In spite of recent growth, the SSA economies, including Kenya, Tanzania and Zambia, are very much in need of enhanced economic development, as the private sector in SSA since independence only lately has made some contribution to growth (see Bigsten et al. 2006). With growing populations and high levels of poverty, development of local companies is crucial in order to provide employment and income.
Many analyses of the broader macro and institutional hindrances have been conducted, and still we know relatively little about the firm level factors, and the absence of positive impact in terms of economic development is evident. We need to deepen our understanding of why some state regulation is more effective than others in terms of fostering successful firms and how firms engage with state agencies to enhance their opportunities. In order to do so we examine how state regulation affects business performance, how particular interventions are adopted or sidetracked by firms, how government officials interact with the business community formally and informally, and how entrepreneurs seek to affect government policies.
By looking at the firm internal factors (resources and capabilities) combined with the external factors (market situation, business networks, political alliances and personal networks among others) the project will identify the different strategies that the management of the SSA firms are able to devise and sustain with varying degrees of success over time in response to their internal and the external (institutional) situation.
The project investigates how certain SSA companies in the agribusiness sector in all three countries, and in one strategic sector (manufacturing of food processing machinery in Kenya, tourism in Tanzania and mining in Zambia) are managing in changing institutional environments. The countries have been selected because they are Danish Programme collaboration countries (though Danida early 2011 has decided to phase out the collaboration with Zambia) that at present give high priority to private sector development policy as a means to economic growth and development but at the same time represent critical differences with respect to path-dependent business policies and to their integration in the global economy.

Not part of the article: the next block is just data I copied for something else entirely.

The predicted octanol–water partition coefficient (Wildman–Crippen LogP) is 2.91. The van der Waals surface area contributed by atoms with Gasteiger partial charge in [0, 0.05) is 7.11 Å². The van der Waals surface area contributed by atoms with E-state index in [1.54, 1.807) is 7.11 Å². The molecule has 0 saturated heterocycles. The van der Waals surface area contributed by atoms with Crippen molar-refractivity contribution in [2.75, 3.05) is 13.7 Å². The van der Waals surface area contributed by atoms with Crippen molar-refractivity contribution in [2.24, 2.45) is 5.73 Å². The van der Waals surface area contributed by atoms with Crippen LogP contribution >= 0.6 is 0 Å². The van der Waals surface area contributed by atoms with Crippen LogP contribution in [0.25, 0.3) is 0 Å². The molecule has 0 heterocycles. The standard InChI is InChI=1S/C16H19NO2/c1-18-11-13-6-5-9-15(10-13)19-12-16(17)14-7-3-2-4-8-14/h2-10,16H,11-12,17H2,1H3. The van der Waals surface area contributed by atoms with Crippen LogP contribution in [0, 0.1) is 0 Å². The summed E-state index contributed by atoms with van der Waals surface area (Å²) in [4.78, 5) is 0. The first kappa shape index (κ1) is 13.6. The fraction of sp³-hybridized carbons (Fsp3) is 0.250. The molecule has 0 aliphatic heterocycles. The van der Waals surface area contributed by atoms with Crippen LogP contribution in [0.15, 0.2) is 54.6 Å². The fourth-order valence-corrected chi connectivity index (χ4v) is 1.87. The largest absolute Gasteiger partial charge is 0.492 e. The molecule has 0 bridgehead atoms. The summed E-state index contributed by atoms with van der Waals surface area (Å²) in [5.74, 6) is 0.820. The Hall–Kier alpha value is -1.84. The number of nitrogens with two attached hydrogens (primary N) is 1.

Agribusiness is a sector with a high employment potential and where upgrading of processes is regarded as a key step towards increasing value added and is given high priority in all three countries. The strategic sectors (see above) have high importance to economic growth and employment, however they represent quite different opportunities and challenges with respect to their integration in the local economy and their market orientations.
Further information on the details of each of the three country studies can be found in the documents in the links below.
Tanzania Country Study (PDF)
Zambia Country Study (PDF)
SAFIC Zambia Country Background Paper (PDF)
1st SAFIC Zambia Stakeholder Workshop, Friday the 31st of October 2014 (held in Lusaka)
|Workshop Program||Click here to see the full program|
|Briefing Paper on the Food Processing Industry||Agricultural Development in Zambia: The Role of the Food Processing Industry|
|Briefing Paper on the role of the Suppliers to the Mining Industry||Resource-led Development in Zambia: The Role of the Suppliers to the Mining Industry|
|Workshop Slides||(i) Slides to the Mining Industry
(ii) Slides to the Food-Processing Industry
2nd SAFIC ZAMBIA Stakeholder Workshop, Wednesday the 9th of August 2017 (held in Lusaka)
Please click on this link to view a feature that mentioned the Zambian-part of the SAFIC Project
|Workshop Slides: Food Processors||Slides on Zambian Food processors and the role of standards|
|Workshop Slides: Local Content||Slides on local content policies in Zambia’s copper sub-sector|
|Workshop Slides: Industrial Policies||Slides on the Role of industrial policies in Promoting Economic Growth & Development|
Briefing Paper on the Standards in Zambia's Food Processing Industry
|Briefing Paper on Local Content||Local Content Policies in Zambia's Copper Sub-Sector|
|Briefing Paper on Industrial Policies||The Importance of Adequate Industrial Policies|